Different focus, different content, and me as supreme ruler of… Oops! Don’t have any interest in running the world – too much work, not enough writing time. Just what I’d love to talk to people about, as they try to slip away.

(*General and writing and life posts here.)

(**The Pride’s Children blog was specifically created for those who want to be notified when NETHERWORLD is finished, and I promised not to use it for anything but that and the occasional sales.)


Finishing the trilogy and the story is still top priority

Writing fiction is still the main focus, and everything else comes to a halt when the brain and body give me a break and I can write. And I won’t be writing too much additional content/new blog posts at Patreon, but more grabbing ‘bits’ and throwing them out there from the massive archives.

And patrons can join or quit any time.

I’m doing this for fun – and for me.


Figured out how to make a link available in the sidebar!!!

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Fearlessly make a stress inventory and face it

FACING STRESS IS A TOUGH ONE FOR ME

I realized that I’ve been living in a very tightly wound knot, and I’m making myself aware of how often I need to relax my shoulders and breathe.

Stress has the potential to further affect my health, even as far as accelerating my death, and exposing me to not very pleasant forms of that.

Normally, I’m a calm person, but the past couple of years, continuing chronic illness (ME/CFS), the debilitating back pain I will find a surgeon for once we’re settled (maybe), plus new health challenges give me a resting platform that would be too much for anyone not used to it (or who has a choice).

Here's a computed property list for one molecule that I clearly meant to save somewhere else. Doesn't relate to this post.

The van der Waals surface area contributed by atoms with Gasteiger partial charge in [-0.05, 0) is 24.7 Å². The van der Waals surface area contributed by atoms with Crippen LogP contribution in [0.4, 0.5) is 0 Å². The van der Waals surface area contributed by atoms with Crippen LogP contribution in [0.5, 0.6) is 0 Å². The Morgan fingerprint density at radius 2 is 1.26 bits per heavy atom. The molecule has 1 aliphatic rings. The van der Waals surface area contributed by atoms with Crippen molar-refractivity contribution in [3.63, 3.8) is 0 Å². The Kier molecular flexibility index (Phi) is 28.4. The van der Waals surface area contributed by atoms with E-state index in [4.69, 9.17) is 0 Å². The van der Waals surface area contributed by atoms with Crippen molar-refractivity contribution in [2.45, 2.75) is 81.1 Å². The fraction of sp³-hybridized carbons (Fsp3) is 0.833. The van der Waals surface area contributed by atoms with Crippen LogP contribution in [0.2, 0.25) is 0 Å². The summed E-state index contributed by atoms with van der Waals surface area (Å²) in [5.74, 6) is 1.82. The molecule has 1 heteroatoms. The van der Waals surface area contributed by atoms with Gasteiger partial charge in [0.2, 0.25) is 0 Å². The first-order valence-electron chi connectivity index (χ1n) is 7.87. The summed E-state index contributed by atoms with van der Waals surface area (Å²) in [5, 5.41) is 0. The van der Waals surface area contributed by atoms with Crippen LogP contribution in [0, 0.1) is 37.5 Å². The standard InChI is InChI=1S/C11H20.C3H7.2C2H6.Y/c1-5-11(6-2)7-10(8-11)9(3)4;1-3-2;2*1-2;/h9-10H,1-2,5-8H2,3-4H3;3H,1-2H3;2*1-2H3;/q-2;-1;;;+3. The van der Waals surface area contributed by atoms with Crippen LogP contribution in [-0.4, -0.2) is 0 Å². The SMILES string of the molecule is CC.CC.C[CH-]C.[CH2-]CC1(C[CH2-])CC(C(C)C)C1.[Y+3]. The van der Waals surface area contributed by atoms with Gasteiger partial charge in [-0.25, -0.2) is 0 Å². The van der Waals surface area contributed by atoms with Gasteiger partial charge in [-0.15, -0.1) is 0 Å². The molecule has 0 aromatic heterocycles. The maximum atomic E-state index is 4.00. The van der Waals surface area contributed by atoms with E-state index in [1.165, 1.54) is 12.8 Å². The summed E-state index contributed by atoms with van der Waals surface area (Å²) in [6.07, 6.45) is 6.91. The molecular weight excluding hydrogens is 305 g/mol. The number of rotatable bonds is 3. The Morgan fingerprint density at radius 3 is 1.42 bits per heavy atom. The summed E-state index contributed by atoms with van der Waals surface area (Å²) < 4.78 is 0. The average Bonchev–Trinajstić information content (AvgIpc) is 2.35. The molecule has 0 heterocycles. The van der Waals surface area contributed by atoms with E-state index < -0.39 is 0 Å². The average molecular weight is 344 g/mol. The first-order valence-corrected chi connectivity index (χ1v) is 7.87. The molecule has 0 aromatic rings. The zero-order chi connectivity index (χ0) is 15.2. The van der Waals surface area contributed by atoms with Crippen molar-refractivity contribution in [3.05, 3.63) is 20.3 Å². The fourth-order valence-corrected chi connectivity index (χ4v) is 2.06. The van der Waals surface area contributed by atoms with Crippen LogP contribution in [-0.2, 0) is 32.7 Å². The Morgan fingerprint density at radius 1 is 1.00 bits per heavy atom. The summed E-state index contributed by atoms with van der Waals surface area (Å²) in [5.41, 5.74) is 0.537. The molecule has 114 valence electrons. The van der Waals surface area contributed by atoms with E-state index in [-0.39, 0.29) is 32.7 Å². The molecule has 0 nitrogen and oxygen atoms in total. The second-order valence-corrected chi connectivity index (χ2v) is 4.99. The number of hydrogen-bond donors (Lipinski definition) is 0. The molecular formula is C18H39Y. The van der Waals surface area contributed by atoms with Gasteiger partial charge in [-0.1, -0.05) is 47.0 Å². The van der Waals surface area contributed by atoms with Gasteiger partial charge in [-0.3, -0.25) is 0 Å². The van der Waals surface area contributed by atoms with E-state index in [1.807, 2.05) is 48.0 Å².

But I didn’t realize how MUCH stress

I’m laughing at myself (laughter at self, good) because I recently identified that my assistant, who works for me part-time, was carrying way too much stress from her other, real, job, and family circumstances, and I wisely gave her one of the stress inventories available online, suggested she fill it out, and she did, and she discussed it with her doctor WITH her parents present – and I think it helped.

So I was primed – and knowledgeable – and still to clueless to realize I had an awful lot of extra stress this past year.

Fear for your life is big stress –

but you can’t think about that every minute. Not unless there’s something you need to be doing.

Including coming up this Feb. 21 on the one year anniversary of the stent debacle last year (from Feb. 6 to 22, IIRC), where it took the (?) cardiologists three heart catheterizations, 4 hospital admissions in two hospitals in different states, a nuclear stress test, and luck – before they found the place (on the third stent) which was going to cause a nice heart attack as soon as it closed up a bit more. Don’t ignore chest pain, folks.